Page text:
Moreover, the fact that the UN has no democratic preconditions for membership limits America's ability to render the UN's infrastructure and its decisions compatible with American values and interests. The plain and simple facts are that Sudan is currently serving its second term on the Human Rights Commission, and that Libya, the same nation that accepted responsibility for the murder of 189 Americans in the bombing of Pan Am 103, was elected as chair of the commission in 2003.
America has every interest in limiting, not expanding, the opportunities for such charades.
America also requires an honest UN. Because so much of the UN behavior and culture would be indefensible if described honestly, there is an overwhelming tendency to use platitudes and misleading terms to camouflage the indefensible.
Fortunately, new UN Ambassador John Bolton is unafraid to speak clearly about America's values and interests. He will only be confrontational to those who defend policies that cannot stand the light of day.
For example, four years after 9/11, the UN General Assembly still has not reached agreement on something as basic to the war on terror as a comprehensive definition of terrorism. Many member states that support terrorism have tried to derail this process by insisting that actions by individuals or irregular organizations in the context of ''wars of national liberation" and the ejection of ''occupying forces" should not be considered terrorism.
This is unacceptable, as it would legitimize terrorist attacks anywhere, and specifically against coalition forces in Iraq and Afghanistan as well as against Israel. Uniformed national military forces are already bound by the laws of war; we must insist on a comprehensive definition of terror that applies to individuals and irregular forces.
Forcing an honest debate in the UN with those countries who would defend terror tactics will expose their corrupt values.
Lastly, a United Nations that is limited in its responsibilities and honest in carrying them out would prove to be a much more effective institution. The United States, which funds 22 percent of the UN's regular budget, has a duty to insist on reformed systems of accountability, transparency, and integrity that will enhance its effectiveness.
True UN reform is going to take time and will require an ongoing effort by Congress, the president, and a coalition of genuine democracies. I remain hopeful that the UN will adopt all the necessary reform measures without the need for any type of limitation on the appropriation of US taxpayer funds for UN activities. Yet, if reform measures are not implemented in a timely way, I think it is inevitable that limitations would be enforced by the Congress.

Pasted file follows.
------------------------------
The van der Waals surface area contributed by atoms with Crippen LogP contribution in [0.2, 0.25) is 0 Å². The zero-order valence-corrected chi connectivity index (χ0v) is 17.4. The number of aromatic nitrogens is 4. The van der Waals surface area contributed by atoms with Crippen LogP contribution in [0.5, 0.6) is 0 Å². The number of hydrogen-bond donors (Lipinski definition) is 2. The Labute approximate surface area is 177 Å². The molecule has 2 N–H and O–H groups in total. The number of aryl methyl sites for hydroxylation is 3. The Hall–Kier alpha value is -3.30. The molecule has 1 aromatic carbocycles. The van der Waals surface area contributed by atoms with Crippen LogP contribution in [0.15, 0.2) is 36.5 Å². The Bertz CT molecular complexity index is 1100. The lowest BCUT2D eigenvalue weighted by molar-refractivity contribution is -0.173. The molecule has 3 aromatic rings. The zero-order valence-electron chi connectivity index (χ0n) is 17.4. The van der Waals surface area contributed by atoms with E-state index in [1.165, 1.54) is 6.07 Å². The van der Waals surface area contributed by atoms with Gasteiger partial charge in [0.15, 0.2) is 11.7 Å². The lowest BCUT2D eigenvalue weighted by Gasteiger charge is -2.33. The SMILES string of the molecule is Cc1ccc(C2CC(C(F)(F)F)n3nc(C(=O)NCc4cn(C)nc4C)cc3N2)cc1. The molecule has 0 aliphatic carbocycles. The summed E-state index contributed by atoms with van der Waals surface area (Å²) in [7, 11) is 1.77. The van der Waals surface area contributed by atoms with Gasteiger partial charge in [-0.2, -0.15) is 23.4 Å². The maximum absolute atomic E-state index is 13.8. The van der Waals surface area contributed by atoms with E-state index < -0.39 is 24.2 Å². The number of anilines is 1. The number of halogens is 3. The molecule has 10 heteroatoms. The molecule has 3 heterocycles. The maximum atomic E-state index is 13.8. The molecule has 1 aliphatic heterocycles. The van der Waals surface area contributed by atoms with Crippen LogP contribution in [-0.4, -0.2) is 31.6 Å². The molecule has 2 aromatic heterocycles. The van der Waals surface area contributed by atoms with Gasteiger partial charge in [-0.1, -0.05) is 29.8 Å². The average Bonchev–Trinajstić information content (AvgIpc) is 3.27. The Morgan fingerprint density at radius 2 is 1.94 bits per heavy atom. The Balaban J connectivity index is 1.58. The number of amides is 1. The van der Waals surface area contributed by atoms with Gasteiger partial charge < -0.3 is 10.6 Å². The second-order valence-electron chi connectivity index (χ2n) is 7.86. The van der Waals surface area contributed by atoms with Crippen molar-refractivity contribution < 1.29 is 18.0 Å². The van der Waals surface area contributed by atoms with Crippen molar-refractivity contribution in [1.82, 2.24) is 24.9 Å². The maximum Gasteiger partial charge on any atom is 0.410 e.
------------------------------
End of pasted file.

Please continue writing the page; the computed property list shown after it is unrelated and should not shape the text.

Without very substantial reform, there is little reason to believe the UN will be able to realize the goals of its charter in the future. Failure, while not desirable, can be an option for the UN. It cannot be one for the United States. There must be effective multilateral instruments for saving lives and defending innocent people, and we should be prepared to explore other avenues for effective action if the UN fails to reform itself.
We are in a long war for civilization. It is at once a global military fight and a battle of ideas between those who would defend civilization and those who would destroy it. At every point in this struggle, a reformed and an effective UN would be a tremendous ally on the side of civilization. A UN that can honestly confront the challenges of this struggle, such as accurately defining terrorism and telling the truth about the Iranian nuclear program, as well as honestly describing and confronting the genocide in Sudan, and other horrific human rights violations worldwide, would contribute enormously to American safety at home and liberty abroad.
Newt Gingrich, former House speaker, is a senior fellow at the American Enterprise Institute and author of ''Winning the Future: A 21st Century Contract with America."